Rest in peace, Mr. Williams. I truly mean that.


Cynthea said...

Exquisitely expressed, Nikki. Thank you for this moving and personal tribute.

Jazzygirl said...

Thanks, Nikki. Beautifully written and so right.

JenniferS said...

Nicely said. I feel the same way.

Dan Brown said...

The most intelligent thing I've read about his passing. I'm sorry your daughter suffers like that.

Forest City Fashionista said...

This truly is the most beautiful tribute to Mr. Williams. I've always found your writing to be thoughtful and engaging, and this is you at your best.

I cried for the loss of Timothy Findley, and Philip Seymour Hoffman, and now Robin Williams. I have coped with episodes of depression since I was a teenager, and also volunteered on a suicide hotline, so the death of someone by their own hand breaks my heart because I can imagine what was going through their mind, and so often, it's not about wanting to die, but just wanting the pain to stop. I am so, so very sorry that Mr. Williams could not see any other way to end his pain.

Page48 said...

Why do we often cry over the death of celebrities we've never met?

I think that how death is presented is no small factor in determining whether I react with tears or quiet resignation.

My father's death didn't light up the Twitterverse with emotional tributes. Doctors didn't hold a press conference. There were no aerial shots of the hospital that he died in. Charlie Rose didn't offer an appreciation after rolling tape of my dad in the prime of his life. And I didn't cry when he died.

When my best friend succumbed to cancer, there was no video montage on the news, radio didn't play his songs for days on end, there were no red carpet interviews with shocked celebrities. And I didn't cry when he died, either.

Celebrities get the kind of full court emotional press from various forms of media that people I know in real life never get. I think that plays a large part in why I can cry over the sudden loss of a Princess Diana or a John Lennon, but stoically suck it up when my own loved ones leave this world. It's not about who had the greater impact on my life, but more about who had the army of professionals and the dedicated fans working around the clock to make sure that my emotional buttons got pushed from every conceivable angle.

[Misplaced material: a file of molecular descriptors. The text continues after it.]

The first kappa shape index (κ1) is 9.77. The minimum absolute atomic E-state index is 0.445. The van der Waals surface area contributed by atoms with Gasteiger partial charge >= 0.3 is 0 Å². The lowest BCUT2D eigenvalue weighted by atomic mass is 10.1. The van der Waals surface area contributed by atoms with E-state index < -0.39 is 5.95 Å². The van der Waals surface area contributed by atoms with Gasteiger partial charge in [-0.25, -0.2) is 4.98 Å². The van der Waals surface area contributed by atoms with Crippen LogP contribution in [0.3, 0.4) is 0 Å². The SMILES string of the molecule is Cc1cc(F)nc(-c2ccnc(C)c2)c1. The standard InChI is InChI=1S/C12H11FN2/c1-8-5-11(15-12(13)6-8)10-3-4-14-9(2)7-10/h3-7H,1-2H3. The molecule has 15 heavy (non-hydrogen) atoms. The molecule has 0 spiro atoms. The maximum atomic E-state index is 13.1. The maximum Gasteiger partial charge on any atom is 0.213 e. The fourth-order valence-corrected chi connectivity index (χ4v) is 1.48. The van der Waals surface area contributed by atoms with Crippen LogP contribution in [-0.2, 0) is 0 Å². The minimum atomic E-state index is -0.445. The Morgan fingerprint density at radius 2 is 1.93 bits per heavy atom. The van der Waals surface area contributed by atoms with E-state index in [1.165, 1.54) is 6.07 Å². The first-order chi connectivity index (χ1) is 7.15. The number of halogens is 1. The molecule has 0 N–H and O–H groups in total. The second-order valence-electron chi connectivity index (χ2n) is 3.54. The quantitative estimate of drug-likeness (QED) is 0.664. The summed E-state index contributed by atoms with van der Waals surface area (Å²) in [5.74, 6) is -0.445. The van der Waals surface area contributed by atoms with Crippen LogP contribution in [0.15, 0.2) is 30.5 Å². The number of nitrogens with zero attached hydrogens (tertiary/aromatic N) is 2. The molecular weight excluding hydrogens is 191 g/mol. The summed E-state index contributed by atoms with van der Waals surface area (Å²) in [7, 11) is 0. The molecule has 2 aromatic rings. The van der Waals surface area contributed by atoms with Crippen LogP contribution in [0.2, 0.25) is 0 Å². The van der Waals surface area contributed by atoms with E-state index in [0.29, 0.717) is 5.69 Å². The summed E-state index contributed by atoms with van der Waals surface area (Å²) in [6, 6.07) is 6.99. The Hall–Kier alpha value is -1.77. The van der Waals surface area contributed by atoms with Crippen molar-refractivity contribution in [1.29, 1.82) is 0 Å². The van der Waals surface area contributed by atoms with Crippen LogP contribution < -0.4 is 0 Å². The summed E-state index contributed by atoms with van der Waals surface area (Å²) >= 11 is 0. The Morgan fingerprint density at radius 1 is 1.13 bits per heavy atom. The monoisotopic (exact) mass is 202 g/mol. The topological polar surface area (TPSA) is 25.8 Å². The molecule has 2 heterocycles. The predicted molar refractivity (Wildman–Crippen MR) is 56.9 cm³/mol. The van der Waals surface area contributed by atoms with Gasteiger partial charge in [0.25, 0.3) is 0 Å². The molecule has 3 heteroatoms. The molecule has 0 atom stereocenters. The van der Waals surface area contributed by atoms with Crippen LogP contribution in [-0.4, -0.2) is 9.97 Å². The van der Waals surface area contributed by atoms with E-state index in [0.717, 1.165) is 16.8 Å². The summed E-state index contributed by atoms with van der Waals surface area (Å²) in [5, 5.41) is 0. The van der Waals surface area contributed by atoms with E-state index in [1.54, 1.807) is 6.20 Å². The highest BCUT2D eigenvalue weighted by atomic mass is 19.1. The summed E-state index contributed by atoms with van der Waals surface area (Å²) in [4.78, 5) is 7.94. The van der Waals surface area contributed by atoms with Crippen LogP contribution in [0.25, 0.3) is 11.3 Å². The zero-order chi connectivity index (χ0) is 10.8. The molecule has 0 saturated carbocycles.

Colleen/redeem147 said...

My husband told me Robin Williams was dead. I started crying. It had nothing to do with the press.

Blam said...

We don't know performers like Robin Williams the way their family and intimate friends do — but we do know them in a way, through how they reveal themselves (and the greater human condition, and therefore ourselves) in script or song or even, maybe especially, stand-up comedy.

I've been surrounded by depression and bipolar disorder my whole life to varying degrees. Thanksgiving of this year will mark the 15th anniversary of a dear friend who took her own life because of it; for several years I was in periodic terror that I'd lose an even dearer one. Given how overwhelming it looks from the outside — and I'm not unfamiliar with chronic afflictions myself of different sorts — it's easy to see how one could be absolutely swallowed up.

As shattering as the news of Williams' passing was, I appreciate the conversations that have sprung up around it.

Blam said...

PS: I've totally noticed the resemblance between him and Bono.

sinoda said...

Years ago during my last bout of suicidal depression, I would set little tasks for myself. One was memorizing these 5 sentences and being able to recite them and understand them. The argument (to me) ends on the side of LIVE. (Because we cannot know if we would bring our torment with us.)

I still recite it often in my head, dramatically, comedically, and when I knew of the movie whose title came from it, I decided NOT to see the movie. People tell me it is beautiful with stunning artworks throughout.

To be or not to be, that is the question.
Whether tis nobler in the mind to suffer the slings and arrows of outrageous fortune, or to take arms against a sea of troubles and by opposing, end them.
To die, to sleep, no more, and by a sleep to say we end the heartache and the thousand natural shocks that flesh is heir to.
Tis a consummation devoutly to be wished!
To die, to sleep, to sleep, perchance to dream, aye, there's the rub, for in that sleep of death what dreams may come when we have shuffled off our mortal coil must give us pause.